|Internet: Towards a Holistic Ontology||Contents | Chapters 1 2 3 | Conclusion | Notes | References | Appendices A B|
A Holistic Ontology
This thesis originated in an attempt to understand what lay behind the blurring of distinctions between technological categories, a phenomenon which effectively amounts to a technological convergence most evident in the Internet, or the Net. This attempt gelled into a holistic approach towards an ontological inquiry into the Net, treating the Net more as a system of fluid processes than a clearly definable artifact. The thesis, then, aims to identify and study the processes which have determined the genesis and structure of the Net.
Unlike others who have theorized the Net as a formal entity based on purely physical technicalities (December, 1996) or on less tangible terms of "information and services" (Barrett, 1996: 12), we shall instead seek an ontology that takes into account how the Net as a matrix of interconnections produces synergistic relationships. This holistic perspective is a reversal of Newtonian atomism and reductionism, and is necessary if only because the Net must be understood as a dynamic whole comprised of parts and not merely physical parts at that. The essential characteristic of the Net, to bring the diverse into convergence, or at least cater for disparate possibilities, is the central subject of our inquiry.
The role of metaphor will be twofold throughout these chapters. First, it will serve to point out parallels between the premises of diverse fields of study and a theory of networks, in an effort to understand the underlying workings of the Net. Second, it will suggest that at a fundamental level, there is in fact an identity between the Net as an evolving cybernetic system and the analogical figures to which it is compared.
Although this thesis was submitted formally on paper, the HTML-formatted version on the attached disk must be taken to be the primary version. This is because the paper version has been stripped of the hyperlinks which are essential to the explication of particular concepts, especially those in Chapter 1. This chapter deals with the notion of the rhizome, which Deleuze and Guattari themselves explain in a section of their book composed not of chapters but of "plateaus" (see Note 1) which can be read in any order. Their "Rhizome" plateau is itself composed of mini-plateaus, and because the plateau style of writing is nonlinear, a full understanding of the notion of the rhizome cannot be easily reached without the reader forming rhizomatic links between the six principles through repeated readings. This presents a Catch 22 situation in which the reader does not know what a rhizomatic link is before understanding the reading, and a full understanding cannot be reached without a rhizomatic reading. The plateau therefore demands an intuitive, if vague, formation of rhizomatic links in the reading to begin with. The use of hyperlinks in Chapter 1 admittedly constrains the formation of these rhizomatic links by the reader, but the hyperlinks are intended to provide a nonlinear way of navigating through a concept which could not be easily expressed in a more linear technology of writing.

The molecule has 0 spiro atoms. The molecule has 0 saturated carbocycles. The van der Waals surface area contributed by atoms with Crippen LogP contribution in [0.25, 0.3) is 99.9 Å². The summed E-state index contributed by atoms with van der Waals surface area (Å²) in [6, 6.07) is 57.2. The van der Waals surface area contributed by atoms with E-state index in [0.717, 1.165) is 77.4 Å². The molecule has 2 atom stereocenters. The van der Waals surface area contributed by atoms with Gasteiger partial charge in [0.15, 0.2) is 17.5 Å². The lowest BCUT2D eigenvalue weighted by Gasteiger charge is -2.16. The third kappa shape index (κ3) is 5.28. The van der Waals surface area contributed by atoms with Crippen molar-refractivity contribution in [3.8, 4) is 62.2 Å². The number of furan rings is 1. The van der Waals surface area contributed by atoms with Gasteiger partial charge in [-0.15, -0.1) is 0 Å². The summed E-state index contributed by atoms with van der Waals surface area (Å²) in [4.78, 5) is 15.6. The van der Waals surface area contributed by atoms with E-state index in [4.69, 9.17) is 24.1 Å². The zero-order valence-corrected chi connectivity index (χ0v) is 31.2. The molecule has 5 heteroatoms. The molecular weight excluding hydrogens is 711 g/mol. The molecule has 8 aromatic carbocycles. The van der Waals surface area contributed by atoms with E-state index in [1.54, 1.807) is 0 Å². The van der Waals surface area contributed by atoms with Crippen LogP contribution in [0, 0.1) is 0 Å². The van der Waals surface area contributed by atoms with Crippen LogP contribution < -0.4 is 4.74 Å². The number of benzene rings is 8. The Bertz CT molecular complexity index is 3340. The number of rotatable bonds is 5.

Chapter 1 begins the investigation by sketching out the Net as a positive analogy of the rhizome as described by Deleuze and Guattari in A Thousand Plateaus (1987). The horizontally proliferative rhizome is held in contrast to the vertically structured tree. Each of the six rhizomatic principles connection, heterogeneity, multiplicity, asignifying rupture, cartography and decalcomania is successively detailed and its relevance applied in the context of the Net. We shall see that, although there is a degree of negative analogy if we hold the Net strictly to the six principles, Deleuze and Guattari also assert that the rhizome must intrinsically allow for arborescent tendencies and this is also true of the Net.
Chapter 2 follows up with an exploration of a series of biological metaphors from Rothschild, Dawkins, Lynch, Routt, and Kelly. Much of this chapter will focus on the characteristics of what Kelly terms "neo-biological civilization", a notion asserting that, in terms of organizational structure and the relationships therein, artificial systems are approaching biological ones. Kelly‚s ideas are similar to, but less abstract than, those of Deleuze and Guattari, and these similarities will be pointed out. From a suggestion by Dawkins, the line between analogy and identity begins to blur, as we seek a general evolutionary theory of cybernetics to describe systems such as the Net.
Chapter 3 reconsiders the ideas in the previous chapter by outlining criticisms of Rothschild and Kelly by Metcalfe, Newman and Schneiderman. Newman and Schneiderman in particular indicate the downside of Rothschild‚s proposals on capitalist forms of organization, and point out the need for collectivism in human social systems. We shall see how these criticisms help to develop a perspective on the Net as a hybrid allowing for a multiplicity of potentialities, some of which may appear to contradict one another. To help understand the ontological status of potentialities, we turn finally to the philosophy of quantum theory.